Safe and Sound

UTAH FIRST

SALT LAKE CITY, UT
5
Star Rating
UTAH FIRST is a SALT LAKE CITY, UT-based, NCUA-insured credit union that opened its doors in 1935. Regulatory filings show the credit union having assets of $350.0 million, as of December 31, 2017.

Thanks to the efforts of 84 full-time employees, the credit union currently holds loans and leases worth $294.3 million. UTAH FIRST's 21,476 members currently have $279.5 million in shares with the credit union.

Overall, Bankrate believes that, as of December 31, 2017, UTAH FIRST exhibited a superior condition, earning a full 5 stars for safety and soundness. Keep reading for an analysis of how the credit union did on the three major criteria Bankrate used to evaluate American credit unions on safety and soundness.

WHAT IS
SAFE AND SOUND?

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THE INSTITUTION'S SCORE

Capital Score

When it comes to measuring a credit union's financial fortitude, capital is crucial. It acts as a bulwark against losses and affords protection for members when a credit union is experiencing financial trouble. When looking at safety and soundness, the higher the capital, the better.

UTAH FIRST received a score of 14 out of a possible 30 points on our test to measure the adequacy of a credit union's capital, below the national average of 15.65.

UTAH FIRST's capitalization ratio of 14.00 percent in our test was worse than the average for all credit unions, suggesting that it's on less solid financial footing than its peers.

Asset Quality Score

This test is intended to estimate how the credit union's loan loss reserves and overall capitalization could be affected by problem assets, such as unpaid mortgages.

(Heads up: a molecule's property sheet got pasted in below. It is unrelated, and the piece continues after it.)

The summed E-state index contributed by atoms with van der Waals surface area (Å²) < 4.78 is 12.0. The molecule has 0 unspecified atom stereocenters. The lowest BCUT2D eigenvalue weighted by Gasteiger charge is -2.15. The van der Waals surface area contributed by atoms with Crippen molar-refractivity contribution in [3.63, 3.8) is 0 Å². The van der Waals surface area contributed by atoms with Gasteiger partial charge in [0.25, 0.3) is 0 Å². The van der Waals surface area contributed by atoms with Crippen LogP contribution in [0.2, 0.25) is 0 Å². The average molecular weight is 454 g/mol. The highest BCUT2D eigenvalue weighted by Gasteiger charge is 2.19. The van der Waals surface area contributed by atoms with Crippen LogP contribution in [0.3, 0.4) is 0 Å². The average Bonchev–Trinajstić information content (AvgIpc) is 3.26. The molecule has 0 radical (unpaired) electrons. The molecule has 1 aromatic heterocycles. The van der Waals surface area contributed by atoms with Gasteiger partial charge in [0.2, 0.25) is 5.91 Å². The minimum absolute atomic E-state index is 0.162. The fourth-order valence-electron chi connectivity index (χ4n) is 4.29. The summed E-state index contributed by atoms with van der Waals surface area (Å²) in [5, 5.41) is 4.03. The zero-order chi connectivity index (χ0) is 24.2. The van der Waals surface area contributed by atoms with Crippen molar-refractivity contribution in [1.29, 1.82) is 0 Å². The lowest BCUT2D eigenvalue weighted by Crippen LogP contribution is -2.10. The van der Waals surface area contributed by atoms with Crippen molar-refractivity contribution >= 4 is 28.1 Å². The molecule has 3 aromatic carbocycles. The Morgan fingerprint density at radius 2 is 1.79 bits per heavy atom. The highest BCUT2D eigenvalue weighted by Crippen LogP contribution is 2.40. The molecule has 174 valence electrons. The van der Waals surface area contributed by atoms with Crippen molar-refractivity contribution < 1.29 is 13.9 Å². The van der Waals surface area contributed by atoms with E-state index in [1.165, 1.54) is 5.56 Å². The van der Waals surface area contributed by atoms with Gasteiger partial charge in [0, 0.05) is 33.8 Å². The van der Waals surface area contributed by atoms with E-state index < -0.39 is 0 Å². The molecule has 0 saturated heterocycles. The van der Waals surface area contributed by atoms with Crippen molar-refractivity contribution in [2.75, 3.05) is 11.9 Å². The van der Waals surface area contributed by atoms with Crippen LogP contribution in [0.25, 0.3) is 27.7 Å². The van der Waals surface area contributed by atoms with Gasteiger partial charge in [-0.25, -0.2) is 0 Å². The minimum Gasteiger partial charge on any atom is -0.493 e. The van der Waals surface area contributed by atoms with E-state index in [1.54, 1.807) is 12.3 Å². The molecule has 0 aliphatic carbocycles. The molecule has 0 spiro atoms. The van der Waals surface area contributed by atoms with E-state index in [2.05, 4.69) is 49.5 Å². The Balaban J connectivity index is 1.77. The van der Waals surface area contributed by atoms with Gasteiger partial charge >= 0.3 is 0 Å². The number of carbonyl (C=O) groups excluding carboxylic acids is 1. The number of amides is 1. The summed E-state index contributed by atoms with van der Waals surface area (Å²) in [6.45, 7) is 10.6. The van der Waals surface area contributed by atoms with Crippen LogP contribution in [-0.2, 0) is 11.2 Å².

A credit union with lots of these types of assets may eventually be forced to use capital to cover losses, shrinking its cushion of equity. It also means that there are likely to be many assets that are in non-accrual status and thus aren't earning interest for the credit union, resulting in reduced earnings and potentially more risk of a failure in the future.

UTAH FIRST fell short of the national average of 38.09 on Bankrate's test of asset quality, racking up 36 out of a possible 40 points .

UTAH FIRST's ratio of problem assets was 0.00 percent in our test, lower than the national average and suggestive of greater financial strength than other credit unions.

Earnings score

A credit union's ability to earn money has an effect on its long-term survivability. A credit union can retain its earnings, increasing its capital buffer, or use them to deal with problematic loans, potentially making the credit union better prepared to withstand economic trouble. Losses, on the other hand, lessen a credit union's ability to do those things.

UTAH FIRST scored 24 out of a possible 30 on Bankrate's earnings test, better than the national average of 10.11.

UTAH FIRST had an earnings ratio of 0.00 percent in our test, above the average for all credit unions, a sign that it's doing better than its peers in this area.

WHAT IS SAFE & SOUND?

Bankrate.com's Safe & Sound Ratings provide a star rating system to evaluate the current financial status of financial institutions. The information gathered about banks, credit unions and thrifts is updated as set forth in the Terms of Use of Safe & Sound Ratings and Reports. The Safe & Sound Ratings information is grouped by categories of banks, thrifts and credit unions.

Scoring methodology

Bankrate.com evaluates the financial condition of institutions and assigns a one- to five-star rating for each with five stars representing the highest rating. Institutions with satisfactory performance will generally receive a rating of three or more stars. The majority of institutions fall into the three- to four-star range. An institution with an "NR" rating may be too new to rate or may have limited the publicly available information in their regulatory filings. The "NR" is not an indication of financial strength or weakness. The Safe & Sound rating is believed to be reliable, but the information is not guaranteed. In addition, events since the information was collected may have altered the institution's financial condition.